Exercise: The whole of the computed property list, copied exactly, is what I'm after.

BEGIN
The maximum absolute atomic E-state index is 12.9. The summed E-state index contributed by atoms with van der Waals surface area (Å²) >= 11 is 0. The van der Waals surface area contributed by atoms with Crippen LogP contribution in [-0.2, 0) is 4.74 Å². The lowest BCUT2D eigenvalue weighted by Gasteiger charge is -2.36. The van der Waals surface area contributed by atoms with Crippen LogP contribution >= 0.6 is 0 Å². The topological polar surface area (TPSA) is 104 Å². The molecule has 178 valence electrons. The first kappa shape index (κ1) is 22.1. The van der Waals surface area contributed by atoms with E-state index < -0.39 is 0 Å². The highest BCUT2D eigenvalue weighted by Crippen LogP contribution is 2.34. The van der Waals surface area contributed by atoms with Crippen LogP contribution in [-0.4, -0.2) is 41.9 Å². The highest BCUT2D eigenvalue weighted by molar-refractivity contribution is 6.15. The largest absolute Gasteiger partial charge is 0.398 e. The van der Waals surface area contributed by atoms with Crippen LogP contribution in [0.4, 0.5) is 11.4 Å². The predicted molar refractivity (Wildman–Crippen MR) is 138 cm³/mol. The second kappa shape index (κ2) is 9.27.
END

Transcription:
The maximum absolute atomic E-state index is 12.9. The summed E-state index contributed by atoms with van der Waals surface area (Å²) >= 11 is 0. The van der Waals surface area contributed by atoms with Crippen LogP contribution in [-0.2, 0) is 4.74 Å². The lowest BCUT2D eigenvalue weighted by Gasteiger charge is -2.36. The van der Waals surface area contributed by atoms with Crippen LogP contribution >= 0.6 is 0 Å². The topological polar surface area (TPSA) is 104 Å². The molecule has 178 valence electrons. The first kappa shape index (κ1) is 22.1. The van der Waals surface area contributed by atoms with E-state index < -0.39 is 0 Å². The highest BCUT2D eigenvalue weighted by Crippen LogP contribution is 2.34. The van der Waals surface area contributed by atoms with Crippen LogP contribution in [-0.4, -0.2) is 41.9 Å². The highest BCUT2D eigenvalue weighted by molar-refractivity contribution is 6.15. The largest absolute Gasteiger partial charge is 0.398 e. The van der Waals surface area contributed by atoms with Crippen LogP contribution in [0.4, 0.5) is 11.4 Å². The predicted molar refractivity (Wildman–Crippen MR) is 138 cm³/mol. The second kappa shape index (κ2) is 9.27.